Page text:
Your ability to use weapons will also make up a large part in what place you wind up finishing a race. Much like in Mario Kart, power-up bubbles (not question mark boxes) litter every race track and will award you with a random item to use. These range anywhere from concussive horns that blast any nearby rivals to heat-seeking rockets that will chase down whoever is directly in front of you. For the most part, all of these are just SEGA versions of the weapons you’d find in Mario Kart, with the exception that there is no cheap blue shell to be had. In its stead is each character’s All-Star move, which you’re more likely to find the worse you’re doing in a race. These timed items rarely come up, but when they do they can certainly help you catch up with the pack. Some of the more memorable All-Star moves include Billy Hatcher’s vehicle turning into a giant egg, which he then uses to roll over rivals, and Akira/Jacky’s move, which has Akira jump out of the car to give it a powerful shoulder check, sending the vehicle into a super turbo boost.
Since the races are actually quite fun, it’s good to see that there are a ton of modes in which to enjoy them. You’ll have the option in single-player to take on Time Trials, Single Races, Grand Prix, and Missions. The sixty plus missions are actually rather good, throwing various objectives at you that not only introduce you to the game’s many characters and courses, but also go a long way to teaching you how to better play the game. Tasks such as shooting down targets while racing, collecting coins that just so happen to be placed on the good driving lines on courses, and drifting challenges, to name a few, are good ways to polish up your skills while also still managing to be fun. However, once you’ve mastered the single-player experience, you’ll also be able to enjoy a decent multiplayer offering in split-screen as well as online flavors. Unfortunately, the split-screen modes such as King of the Hill and Capture the Chao aren’t available for online play. Instead, the only thing you can play online are straight up races, which isn’t all that bad considering that this is easily the best part of the game.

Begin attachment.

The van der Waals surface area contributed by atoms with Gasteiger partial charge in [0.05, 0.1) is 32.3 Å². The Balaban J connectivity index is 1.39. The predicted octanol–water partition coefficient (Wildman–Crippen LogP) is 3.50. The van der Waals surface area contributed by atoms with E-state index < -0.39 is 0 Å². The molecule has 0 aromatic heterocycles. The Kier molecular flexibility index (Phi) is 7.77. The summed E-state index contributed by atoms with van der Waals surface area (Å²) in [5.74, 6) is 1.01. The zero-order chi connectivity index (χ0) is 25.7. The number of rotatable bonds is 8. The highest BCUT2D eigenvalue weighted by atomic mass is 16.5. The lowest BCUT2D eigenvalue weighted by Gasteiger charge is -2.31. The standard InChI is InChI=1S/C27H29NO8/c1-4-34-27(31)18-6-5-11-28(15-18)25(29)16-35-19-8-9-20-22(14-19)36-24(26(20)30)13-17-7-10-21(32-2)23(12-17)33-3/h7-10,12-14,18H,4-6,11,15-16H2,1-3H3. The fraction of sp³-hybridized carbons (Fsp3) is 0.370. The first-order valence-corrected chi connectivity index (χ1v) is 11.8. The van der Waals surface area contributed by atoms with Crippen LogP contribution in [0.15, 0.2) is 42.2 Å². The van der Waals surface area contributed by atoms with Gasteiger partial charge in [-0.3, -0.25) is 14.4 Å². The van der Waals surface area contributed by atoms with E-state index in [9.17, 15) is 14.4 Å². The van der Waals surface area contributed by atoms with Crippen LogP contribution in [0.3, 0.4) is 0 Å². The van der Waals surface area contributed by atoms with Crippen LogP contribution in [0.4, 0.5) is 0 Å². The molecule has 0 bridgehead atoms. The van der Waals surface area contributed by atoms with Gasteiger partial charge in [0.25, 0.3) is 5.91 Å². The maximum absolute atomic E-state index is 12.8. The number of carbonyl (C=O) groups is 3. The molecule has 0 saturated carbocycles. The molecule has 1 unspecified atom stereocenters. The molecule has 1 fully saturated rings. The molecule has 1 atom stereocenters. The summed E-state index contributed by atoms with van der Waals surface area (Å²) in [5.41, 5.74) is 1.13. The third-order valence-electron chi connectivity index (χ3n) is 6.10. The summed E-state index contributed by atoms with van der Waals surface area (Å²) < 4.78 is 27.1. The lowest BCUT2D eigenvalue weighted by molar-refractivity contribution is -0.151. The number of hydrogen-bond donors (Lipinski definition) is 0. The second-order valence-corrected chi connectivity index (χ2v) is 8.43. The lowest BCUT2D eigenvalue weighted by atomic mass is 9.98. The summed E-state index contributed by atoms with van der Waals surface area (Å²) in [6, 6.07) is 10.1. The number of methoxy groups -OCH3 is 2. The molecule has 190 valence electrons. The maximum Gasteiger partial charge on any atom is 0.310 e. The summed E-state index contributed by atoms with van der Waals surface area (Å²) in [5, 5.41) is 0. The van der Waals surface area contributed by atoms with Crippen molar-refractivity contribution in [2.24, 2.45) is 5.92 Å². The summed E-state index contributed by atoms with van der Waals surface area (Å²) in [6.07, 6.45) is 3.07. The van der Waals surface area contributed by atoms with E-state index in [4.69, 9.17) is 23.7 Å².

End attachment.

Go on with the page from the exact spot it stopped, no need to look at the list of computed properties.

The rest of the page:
In the end, SSASR is a great alternative for those who’ve already clocked a ton of time racing through the Mushroom Kingdom or those who simply don’t have that option. With its tight controls, slick HD visuals, well designed courses, gamut of both obscure and popular characters, and enjoyable modes, SSASR is simply a wonderful racing experience. It’s been a long dry spell for the Sonic fans craving a console game involving the character that didn’t disappoint, but thankfully, that wait has finally come to an end.
RATING OUT OF 5 RATING DESCRIPTION 4.4 Graphics
The cars, characters, and courses all look great in HD and have a distinct SEGA flair to them. 4.2 Control
While some vehicles understandably handle better than others, you’ll always feel like you’re in control. 4.0 Music / Sound FX / Voice Acting
Character sounds can get annoying eventually, but the soundtrack is full to the brim with classic SEGA goodness, including a host of unlockable classic tracks. 4.2 Play Value
There’s plenty to do when playing alone or in split-screen multiplayer. The only real downside is that the online multiplayer is restricted to just racing. 4.2 Overall Rating – Great
Not an average. See Rating legend above for a final score breakdown.